Visionary and Women’s Advocate— always acting with grace, optimism, courage and humor
I met Margaret and Charles Sedenquist in 1999. Margaret, Lyn Spector and Lyla White met with me at Lyn’s South Pasadena home at the suggestion of Dave Davis (who was then the Chairman of the Board of the Pasadena Playhouse)to invite me to stand for election to the Pasadena Playhouse Board. I recall her great enthusiasm for the theatre and leadership during her days on our Board of Directors. One of the greatest things that has happened to my husband and I from our involvement with the Pasadena Playhouse, is the truly outstanding people we have met and become close friends with. Margaret was one of the many great friends we are lucky to have known. She had strong opinions about each play we did, but woe be to anyone who criticized the Playhouse! It was tantamount to a criticism of family. Lyla White, formerly the Executive Director for the Playhouse recalled that Margaret paid for carpets and seats for the Playhouse in the mid-nineties, and shared her membership at the Atheneum to host prospective donors and for events. Margaret was serving on the Executive Committee and recommended that I be made Vice-Chair. I served with Michelle Engemann who was the Chair, then became Chairman soon after that. At the time I met her she was 72 years young, working full-time managing her commercial real estate company, Mohawk Management, and serving on many boards including ours. She continued working in real estate, venture capital deals and helping the many charities she loved right up until she contracted COVID. She was vital. She was still driving at 94 and she was an inspiration to me!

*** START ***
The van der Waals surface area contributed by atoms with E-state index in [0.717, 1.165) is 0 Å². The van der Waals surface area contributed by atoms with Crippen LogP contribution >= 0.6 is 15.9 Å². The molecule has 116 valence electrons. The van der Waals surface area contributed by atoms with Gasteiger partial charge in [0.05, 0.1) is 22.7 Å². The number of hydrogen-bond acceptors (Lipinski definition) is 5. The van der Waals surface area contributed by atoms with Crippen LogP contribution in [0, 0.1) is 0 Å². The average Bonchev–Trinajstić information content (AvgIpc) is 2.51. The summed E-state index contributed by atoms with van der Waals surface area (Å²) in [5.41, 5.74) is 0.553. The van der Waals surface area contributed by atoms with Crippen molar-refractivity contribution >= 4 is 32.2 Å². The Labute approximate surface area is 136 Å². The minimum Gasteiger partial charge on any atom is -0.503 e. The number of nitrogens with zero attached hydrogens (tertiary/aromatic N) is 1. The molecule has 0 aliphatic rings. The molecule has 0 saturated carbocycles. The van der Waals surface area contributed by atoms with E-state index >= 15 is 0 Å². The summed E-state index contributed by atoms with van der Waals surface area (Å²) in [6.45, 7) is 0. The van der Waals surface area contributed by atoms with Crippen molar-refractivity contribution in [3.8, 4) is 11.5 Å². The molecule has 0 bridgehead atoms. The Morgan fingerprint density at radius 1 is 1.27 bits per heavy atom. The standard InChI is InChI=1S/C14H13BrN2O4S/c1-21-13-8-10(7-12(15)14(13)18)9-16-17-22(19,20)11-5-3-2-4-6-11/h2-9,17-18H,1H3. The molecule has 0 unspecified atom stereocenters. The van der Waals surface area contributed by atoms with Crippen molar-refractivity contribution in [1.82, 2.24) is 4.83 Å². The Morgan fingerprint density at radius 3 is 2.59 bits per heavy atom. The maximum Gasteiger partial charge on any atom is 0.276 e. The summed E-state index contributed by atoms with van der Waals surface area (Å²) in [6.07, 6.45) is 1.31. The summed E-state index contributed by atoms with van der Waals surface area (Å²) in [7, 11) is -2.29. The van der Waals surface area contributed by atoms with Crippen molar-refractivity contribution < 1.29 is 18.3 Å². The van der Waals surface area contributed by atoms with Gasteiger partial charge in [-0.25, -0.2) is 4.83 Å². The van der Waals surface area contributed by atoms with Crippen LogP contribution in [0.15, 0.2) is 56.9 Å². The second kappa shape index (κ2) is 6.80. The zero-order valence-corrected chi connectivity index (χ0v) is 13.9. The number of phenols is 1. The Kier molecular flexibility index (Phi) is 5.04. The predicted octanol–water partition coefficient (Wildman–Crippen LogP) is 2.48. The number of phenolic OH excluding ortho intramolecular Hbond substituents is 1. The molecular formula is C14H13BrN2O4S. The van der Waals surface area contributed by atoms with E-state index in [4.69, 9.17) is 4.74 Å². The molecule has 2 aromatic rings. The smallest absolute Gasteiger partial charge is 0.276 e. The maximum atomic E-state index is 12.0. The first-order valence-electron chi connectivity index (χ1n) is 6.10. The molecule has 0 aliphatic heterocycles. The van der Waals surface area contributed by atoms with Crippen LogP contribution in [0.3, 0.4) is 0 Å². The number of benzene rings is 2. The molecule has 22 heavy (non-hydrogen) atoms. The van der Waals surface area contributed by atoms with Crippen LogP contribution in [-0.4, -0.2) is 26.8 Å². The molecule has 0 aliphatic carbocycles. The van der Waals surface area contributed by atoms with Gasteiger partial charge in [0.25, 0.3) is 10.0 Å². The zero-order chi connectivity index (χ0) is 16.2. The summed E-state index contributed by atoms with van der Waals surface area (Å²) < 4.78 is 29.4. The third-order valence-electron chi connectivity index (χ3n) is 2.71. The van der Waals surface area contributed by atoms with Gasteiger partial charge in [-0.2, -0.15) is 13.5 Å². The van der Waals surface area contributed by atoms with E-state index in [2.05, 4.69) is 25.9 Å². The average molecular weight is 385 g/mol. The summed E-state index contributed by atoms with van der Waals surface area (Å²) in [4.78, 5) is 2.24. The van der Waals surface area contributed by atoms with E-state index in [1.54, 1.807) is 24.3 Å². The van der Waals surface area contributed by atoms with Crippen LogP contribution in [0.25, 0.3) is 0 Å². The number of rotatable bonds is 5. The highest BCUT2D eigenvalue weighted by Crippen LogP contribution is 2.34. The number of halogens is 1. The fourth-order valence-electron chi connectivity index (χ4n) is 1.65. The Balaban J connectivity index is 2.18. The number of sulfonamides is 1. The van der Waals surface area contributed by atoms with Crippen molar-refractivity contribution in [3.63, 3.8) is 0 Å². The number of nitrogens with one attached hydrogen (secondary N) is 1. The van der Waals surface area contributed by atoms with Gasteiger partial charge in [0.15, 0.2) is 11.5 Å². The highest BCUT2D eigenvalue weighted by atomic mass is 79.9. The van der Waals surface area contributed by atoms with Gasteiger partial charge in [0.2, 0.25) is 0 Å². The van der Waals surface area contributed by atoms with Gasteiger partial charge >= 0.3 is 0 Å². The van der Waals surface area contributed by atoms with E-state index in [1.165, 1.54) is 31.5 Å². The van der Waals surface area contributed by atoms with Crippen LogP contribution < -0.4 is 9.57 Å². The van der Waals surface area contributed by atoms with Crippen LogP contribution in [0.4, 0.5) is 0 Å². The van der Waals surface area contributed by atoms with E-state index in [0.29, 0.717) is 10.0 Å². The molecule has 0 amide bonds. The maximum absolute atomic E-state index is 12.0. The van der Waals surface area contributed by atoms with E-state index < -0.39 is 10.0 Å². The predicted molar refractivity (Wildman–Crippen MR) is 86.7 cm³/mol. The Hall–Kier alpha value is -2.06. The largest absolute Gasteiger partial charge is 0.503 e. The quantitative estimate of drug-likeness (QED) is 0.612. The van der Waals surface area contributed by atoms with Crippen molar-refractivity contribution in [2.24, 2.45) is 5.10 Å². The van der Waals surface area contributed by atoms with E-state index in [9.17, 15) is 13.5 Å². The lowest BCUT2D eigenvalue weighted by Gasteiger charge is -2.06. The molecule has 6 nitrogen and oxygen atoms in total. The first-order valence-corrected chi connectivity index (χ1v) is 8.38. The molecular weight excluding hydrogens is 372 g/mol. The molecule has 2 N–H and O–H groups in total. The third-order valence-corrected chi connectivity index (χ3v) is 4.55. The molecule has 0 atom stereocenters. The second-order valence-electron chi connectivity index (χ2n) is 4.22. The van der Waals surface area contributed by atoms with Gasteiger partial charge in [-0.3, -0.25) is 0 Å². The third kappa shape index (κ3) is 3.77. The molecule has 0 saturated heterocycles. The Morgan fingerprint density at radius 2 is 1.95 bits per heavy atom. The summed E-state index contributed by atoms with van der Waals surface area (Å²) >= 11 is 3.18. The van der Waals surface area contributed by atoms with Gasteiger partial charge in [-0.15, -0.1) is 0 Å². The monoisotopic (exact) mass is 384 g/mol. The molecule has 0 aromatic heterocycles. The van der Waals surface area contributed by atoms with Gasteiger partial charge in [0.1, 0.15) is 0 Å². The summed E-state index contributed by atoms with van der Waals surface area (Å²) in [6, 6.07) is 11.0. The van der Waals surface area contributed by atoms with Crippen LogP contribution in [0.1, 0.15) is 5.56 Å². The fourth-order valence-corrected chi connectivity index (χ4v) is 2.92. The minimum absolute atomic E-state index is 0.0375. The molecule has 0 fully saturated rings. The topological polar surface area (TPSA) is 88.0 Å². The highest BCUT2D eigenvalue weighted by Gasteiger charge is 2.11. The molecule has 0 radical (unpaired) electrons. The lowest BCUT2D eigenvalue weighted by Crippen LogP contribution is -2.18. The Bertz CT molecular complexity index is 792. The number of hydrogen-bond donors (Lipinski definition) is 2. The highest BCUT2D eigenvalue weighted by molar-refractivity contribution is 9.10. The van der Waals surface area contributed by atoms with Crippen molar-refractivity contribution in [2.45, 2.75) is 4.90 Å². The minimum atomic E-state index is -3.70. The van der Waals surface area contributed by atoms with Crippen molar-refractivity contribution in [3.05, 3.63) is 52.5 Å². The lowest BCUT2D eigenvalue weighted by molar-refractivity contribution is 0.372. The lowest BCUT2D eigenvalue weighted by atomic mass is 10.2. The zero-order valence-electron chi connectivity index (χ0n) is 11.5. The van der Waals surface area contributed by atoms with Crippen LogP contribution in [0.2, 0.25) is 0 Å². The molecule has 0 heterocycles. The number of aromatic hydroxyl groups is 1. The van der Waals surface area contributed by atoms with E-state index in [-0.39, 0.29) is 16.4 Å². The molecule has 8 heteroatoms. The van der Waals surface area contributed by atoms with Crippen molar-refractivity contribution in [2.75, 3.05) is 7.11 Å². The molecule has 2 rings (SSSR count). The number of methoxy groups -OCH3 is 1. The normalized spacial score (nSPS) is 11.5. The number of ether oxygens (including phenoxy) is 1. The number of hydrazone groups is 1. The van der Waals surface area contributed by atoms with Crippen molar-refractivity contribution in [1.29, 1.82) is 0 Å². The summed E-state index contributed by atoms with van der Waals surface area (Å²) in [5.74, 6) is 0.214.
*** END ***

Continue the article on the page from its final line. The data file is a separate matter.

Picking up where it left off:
When Peggy Ebright (noted artist and avid supporter of the Pasadena Playhouse) sought to reopen the Playhouse in 1982 the City of Pasadena recruited Margaret to the Board of Directors, and Margaret was voted Chairperson in 1986 when the theatre reopened after being closed for 17 years (it closed in 1969).